While speaking to an undergraduate U.S. National Security Policy course led by doctoral candidate Kayce Mobley, Chambliss drew from his committee assignments while in Congress. Before leaving the Senate, Chambliss was the vice chairman of the Senate Select Committee on Intelligence, which oversees the nation’s intelligence activities and programs. Prior to his election to the Senate, Chambliss was chairman of the House Intelligence Subcommittee on Terrorism and Homeland Security.
“It’s a great joy to return to the University of Georgia for the first time since leaving office,” Chambliss said. “This university equipped me for my career in Washington, so I am glad for the opportunity to return to campus and pass on what I have learned to our future leaders.”
Chambliss, who practiced law in Moultrie before assuming office, also spoke to first- and second-year law students in associate professor Timothy Meyer’s Public International Law class. He reminded students in both classes that the future of the country is in their hands.
“Sen. Chambliss is one of the most well-respected statesmen and public servants our country has known,” said President Jere W. Morehead. “During his tenure in office, he was a faithful champion for Georgians and a staunch supporter of higher education. We are grateful for his support of the University of Georgia, and we look forward to his future accomplishments.”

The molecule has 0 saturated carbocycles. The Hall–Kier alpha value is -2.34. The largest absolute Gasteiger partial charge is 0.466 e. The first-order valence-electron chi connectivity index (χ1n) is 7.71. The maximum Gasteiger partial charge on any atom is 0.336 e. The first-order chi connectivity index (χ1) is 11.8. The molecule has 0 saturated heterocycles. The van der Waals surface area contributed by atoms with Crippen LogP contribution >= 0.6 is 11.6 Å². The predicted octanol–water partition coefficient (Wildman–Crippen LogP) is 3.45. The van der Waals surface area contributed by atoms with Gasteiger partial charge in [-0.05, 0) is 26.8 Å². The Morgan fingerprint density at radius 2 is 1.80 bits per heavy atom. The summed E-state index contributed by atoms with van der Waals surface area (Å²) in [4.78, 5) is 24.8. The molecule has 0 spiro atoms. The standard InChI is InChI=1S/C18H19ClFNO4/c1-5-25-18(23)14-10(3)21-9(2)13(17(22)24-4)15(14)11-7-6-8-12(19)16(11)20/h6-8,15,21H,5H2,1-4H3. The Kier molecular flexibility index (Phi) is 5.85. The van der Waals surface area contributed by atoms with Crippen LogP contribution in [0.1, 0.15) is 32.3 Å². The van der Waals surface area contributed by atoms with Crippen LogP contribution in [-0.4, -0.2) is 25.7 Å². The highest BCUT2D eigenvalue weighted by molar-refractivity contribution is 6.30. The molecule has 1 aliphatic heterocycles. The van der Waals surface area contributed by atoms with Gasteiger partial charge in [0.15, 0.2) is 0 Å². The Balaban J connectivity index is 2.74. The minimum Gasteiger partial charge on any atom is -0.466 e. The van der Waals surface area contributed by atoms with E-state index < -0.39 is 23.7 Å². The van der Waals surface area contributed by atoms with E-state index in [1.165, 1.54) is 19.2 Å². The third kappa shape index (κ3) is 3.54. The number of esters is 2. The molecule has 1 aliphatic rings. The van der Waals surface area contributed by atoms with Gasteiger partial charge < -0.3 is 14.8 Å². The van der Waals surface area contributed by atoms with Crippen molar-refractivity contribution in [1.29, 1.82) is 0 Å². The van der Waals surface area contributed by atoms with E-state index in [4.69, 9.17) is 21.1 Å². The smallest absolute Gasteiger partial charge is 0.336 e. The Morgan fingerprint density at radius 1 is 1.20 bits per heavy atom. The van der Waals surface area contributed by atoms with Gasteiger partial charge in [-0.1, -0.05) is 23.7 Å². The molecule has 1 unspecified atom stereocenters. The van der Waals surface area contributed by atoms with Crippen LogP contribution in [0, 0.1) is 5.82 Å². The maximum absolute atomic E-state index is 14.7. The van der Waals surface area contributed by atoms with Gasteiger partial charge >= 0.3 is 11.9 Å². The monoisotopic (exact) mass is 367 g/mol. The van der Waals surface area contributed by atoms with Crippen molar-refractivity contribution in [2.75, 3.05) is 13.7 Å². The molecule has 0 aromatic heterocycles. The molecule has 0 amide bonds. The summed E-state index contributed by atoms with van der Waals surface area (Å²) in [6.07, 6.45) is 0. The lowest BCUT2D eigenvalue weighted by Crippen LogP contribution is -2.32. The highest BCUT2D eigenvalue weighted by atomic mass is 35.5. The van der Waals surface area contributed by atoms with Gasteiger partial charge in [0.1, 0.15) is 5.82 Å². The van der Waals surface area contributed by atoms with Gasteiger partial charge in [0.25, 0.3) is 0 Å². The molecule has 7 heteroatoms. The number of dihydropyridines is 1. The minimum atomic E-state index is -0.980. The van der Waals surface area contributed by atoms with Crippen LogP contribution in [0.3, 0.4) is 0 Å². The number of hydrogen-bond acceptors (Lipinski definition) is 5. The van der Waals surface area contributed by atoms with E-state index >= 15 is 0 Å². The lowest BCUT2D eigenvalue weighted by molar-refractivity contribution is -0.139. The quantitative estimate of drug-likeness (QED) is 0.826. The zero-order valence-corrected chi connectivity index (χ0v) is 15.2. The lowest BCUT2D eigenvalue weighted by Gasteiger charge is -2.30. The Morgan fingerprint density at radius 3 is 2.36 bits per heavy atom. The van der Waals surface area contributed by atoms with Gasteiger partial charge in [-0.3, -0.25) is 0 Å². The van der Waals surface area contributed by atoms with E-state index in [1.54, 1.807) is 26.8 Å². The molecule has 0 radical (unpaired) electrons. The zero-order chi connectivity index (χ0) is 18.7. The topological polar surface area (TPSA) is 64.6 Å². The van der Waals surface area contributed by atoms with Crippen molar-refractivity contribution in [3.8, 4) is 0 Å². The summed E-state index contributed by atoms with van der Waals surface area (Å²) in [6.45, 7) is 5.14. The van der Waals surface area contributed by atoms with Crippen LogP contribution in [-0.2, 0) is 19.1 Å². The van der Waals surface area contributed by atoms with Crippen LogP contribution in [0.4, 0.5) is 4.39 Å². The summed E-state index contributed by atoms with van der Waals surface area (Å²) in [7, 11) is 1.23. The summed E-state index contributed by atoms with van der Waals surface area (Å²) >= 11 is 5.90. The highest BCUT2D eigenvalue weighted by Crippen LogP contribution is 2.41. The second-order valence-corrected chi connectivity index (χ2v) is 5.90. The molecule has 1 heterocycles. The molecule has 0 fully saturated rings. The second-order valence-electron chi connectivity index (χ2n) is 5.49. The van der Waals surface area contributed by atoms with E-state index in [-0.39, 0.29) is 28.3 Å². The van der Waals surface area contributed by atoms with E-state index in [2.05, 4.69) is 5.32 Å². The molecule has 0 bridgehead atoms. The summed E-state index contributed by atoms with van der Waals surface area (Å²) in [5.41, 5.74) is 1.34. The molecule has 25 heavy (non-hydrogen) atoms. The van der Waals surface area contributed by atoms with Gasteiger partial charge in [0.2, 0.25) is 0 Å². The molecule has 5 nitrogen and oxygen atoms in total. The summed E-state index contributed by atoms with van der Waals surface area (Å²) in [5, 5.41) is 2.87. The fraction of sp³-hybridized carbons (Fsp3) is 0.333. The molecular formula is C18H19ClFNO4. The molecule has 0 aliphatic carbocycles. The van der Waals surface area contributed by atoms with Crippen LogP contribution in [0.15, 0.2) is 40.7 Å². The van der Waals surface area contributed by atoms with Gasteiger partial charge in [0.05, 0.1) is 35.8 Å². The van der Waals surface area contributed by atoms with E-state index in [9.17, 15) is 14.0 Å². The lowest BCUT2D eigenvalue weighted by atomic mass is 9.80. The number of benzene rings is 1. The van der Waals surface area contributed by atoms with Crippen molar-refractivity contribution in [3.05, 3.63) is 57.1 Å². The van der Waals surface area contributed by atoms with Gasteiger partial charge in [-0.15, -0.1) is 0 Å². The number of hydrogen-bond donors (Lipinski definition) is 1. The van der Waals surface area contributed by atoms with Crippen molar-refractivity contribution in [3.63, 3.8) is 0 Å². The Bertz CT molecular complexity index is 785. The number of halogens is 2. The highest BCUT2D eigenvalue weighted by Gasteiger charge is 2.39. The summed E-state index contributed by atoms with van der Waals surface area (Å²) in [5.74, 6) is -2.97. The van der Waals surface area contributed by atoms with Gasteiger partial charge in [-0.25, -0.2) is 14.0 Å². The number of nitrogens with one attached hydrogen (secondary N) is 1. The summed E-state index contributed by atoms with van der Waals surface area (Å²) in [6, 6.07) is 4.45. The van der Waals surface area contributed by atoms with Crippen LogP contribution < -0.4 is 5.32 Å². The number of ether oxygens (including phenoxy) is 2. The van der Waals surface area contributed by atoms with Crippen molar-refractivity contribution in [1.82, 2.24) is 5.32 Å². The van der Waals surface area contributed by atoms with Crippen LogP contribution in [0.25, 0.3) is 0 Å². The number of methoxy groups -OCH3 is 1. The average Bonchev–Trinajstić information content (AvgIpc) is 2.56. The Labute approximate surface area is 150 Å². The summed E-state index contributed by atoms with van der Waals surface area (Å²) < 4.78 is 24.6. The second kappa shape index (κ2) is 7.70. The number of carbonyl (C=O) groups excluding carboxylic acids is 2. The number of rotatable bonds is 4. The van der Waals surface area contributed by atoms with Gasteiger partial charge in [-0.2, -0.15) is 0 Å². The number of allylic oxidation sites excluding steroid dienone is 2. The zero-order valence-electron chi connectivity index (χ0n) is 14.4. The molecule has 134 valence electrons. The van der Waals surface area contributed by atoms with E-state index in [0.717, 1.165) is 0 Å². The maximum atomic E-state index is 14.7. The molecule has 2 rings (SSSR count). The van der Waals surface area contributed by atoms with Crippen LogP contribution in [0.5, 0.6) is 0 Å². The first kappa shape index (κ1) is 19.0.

“Good Morning America” anchor Amy Robach will give undergraduates one final charge on May 8 before the University of Georgia sends its newest alumni off with a fireworks farewell. The spring Commencement ceremony will begin at 7 p.m. in Sanford Stadium.
The graduate ceremony, which will feature University Professor Emeritus Gary Bertsch, who is now chairman of the international advisory group TradeSecure LLC, will be held at 10 a.m. in Stegeman Coliseum. Tickets are not required for either ceremony.
“Amy Robach is a veteran television journalist with national and international recognition. She also is one of the University of Georgia’s most accomplished alumni,” said President Jere W. Morehead. “We are honored to welcome her back to campus to deliver the Commencement address and look forward to hearing her inspirational message to our graduating seniors.”
A 1995 alumna of the Grady College of Journalism and Mass Communication, Robach has been a news anchor for ABC’s “Good Morning America” since March 2014. During her time at ABC News—she originally joined the network as a correspondent based in New York—she has traveled nationally and internationally to cover major news events.
Nearly 400 University of Georgia students will present original research projects in fields ranging from history to engineering and health at the upcoming Center for Undergraduate Research Opportunities Symposium. The event, which includes oral presentations and poster sessions, is scheduled for March 30-31 at the Classic Center in Athens. It is open free to the public.